Tariffs, i.e., taxes levied on (internationally) traded products, include: • exports tariffs, levied by the country of origin on exported products • transit tariffs, levied by a country through which goods pass en route to their final destination • import tariffs , levied by the country of destination on imported products A tariff increases the delivered price of a product, and, at the higher price, the quantity demanded will be less. [continued]

17 • A specific duty is a tariff that is assessed on a per unit basis.
• An ad valorem tariff is assessed as a percentage of the value of an item. If both a specific duty and an ad valorem tariff are assessed on the same product, it is known as a compound duty. While raw materials frequently enter industrial countries tariff free, an ad valorem tariff is often applied to the total value of manufactured goods. Critics argue that the effective tariff on the manufactured portion, i.e., the value-added portion, is higher than the published tariff.

18 Instruments of Trade Control: Nontariff Barriers—Direct Price Influences
Subsidies: direct or indirect financial assistance from governments to their domestic firms to help them overcome market imperfections and thus make them more competitive in the marketplace. Aid and loans: tied aid and loans require that the recipient spend the funds in the donor country Customs valuation: determining the true value and/or origin of traded products Other direct price influences: special fees, deposits, minimum price levels

19 Instruments of Trade Control: Nontariff Barriers—Quantity Controls
Quota: a numerical limit on the quantity of a product that may be imported or exported in a given period of time Voluntary export restraints (VERs): negotiated limitations of exports from one country to another Embargo: an outright ban on imports from or exports to a particular country Because of the increase in the equilibrium price, a quota may increase per unit revenues for participants within the protected market. [continued]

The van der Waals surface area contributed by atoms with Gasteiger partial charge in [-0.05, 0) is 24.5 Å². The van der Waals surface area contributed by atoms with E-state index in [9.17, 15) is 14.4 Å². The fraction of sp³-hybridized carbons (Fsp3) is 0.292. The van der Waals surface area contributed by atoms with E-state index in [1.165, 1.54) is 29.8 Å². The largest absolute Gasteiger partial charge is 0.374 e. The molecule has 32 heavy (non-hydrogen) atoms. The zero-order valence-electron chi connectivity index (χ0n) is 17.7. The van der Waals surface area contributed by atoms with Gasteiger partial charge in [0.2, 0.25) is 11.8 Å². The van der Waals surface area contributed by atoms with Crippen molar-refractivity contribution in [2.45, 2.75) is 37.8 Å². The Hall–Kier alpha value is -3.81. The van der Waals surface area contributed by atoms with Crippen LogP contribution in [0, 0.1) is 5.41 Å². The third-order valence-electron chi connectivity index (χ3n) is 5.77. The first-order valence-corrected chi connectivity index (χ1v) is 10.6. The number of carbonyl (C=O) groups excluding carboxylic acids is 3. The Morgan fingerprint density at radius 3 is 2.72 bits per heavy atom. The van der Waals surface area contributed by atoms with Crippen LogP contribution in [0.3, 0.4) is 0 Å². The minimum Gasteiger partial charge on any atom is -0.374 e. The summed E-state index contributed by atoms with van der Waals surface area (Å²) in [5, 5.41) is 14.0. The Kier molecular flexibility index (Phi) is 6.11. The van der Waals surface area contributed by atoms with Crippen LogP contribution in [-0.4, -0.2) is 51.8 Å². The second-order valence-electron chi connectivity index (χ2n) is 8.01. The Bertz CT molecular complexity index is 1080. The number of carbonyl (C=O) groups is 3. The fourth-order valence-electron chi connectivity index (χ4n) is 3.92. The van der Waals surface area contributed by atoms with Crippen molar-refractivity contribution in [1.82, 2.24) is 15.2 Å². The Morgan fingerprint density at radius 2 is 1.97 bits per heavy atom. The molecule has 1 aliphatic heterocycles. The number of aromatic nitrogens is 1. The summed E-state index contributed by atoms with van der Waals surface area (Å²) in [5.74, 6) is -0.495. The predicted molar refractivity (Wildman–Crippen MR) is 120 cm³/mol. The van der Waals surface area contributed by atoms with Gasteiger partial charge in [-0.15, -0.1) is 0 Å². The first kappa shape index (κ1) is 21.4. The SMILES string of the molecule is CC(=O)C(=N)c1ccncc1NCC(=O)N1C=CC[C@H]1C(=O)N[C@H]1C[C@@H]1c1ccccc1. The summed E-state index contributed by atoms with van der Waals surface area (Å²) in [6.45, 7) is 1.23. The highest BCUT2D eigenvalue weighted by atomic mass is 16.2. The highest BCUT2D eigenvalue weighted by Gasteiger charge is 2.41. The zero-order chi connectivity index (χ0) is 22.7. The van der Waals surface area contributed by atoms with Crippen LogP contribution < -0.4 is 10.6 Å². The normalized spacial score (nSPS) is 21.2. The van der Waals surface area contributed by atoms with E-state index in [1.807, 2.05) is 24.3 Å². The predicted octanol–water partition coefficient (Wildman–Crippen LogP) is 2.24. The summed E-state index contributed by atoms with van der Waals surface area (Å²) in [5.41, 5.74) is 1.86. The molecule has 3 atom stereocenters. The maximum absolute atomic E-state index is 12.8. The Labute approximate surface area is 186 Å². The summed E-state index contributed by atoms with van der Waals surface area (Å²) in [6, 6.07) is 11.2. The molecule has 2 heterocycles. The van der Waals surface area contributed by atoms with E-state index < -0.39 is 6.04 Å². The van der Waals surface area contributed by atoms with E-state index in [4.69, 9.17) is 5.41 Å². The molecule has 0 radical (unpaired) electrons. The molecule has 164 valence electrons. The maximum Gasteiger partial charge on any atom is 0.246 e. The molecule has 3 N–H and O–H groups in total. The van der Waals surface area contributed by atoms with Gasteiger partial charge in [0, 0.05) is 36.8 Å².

20 “Buy local” legislation Specific permission requirements
Import and export licenses Foreign exchange controls Administrative delays Reciprocal requirements Barter Offset Restrictions on services Essentiality Professional standards Immigration

21 Dealing with Government Intervention
Firms can deal with trade restrictions by: • moving operations to lower-cost countries • concentrating on market niches that attract less international competition • adopting internal innovations that lead to greater efficiency and/or superior products • trying to secure government protection

22 Implications/Conclusions
When governments choose to impede the flow of imports and encourage the flow of exports, they simultaneously provide direct and/or indirect subsidies for their domestic industries. It is difficult to determine the real effects of trade barriers due to the likelihood of retaliation and the fact the imports and exports can both have positive effects.

23 Much government interference in the international trade process is motivated by political rather than economic factors. A company’s particular international strategy will determine the extent to which it might benefit from protectionist measures.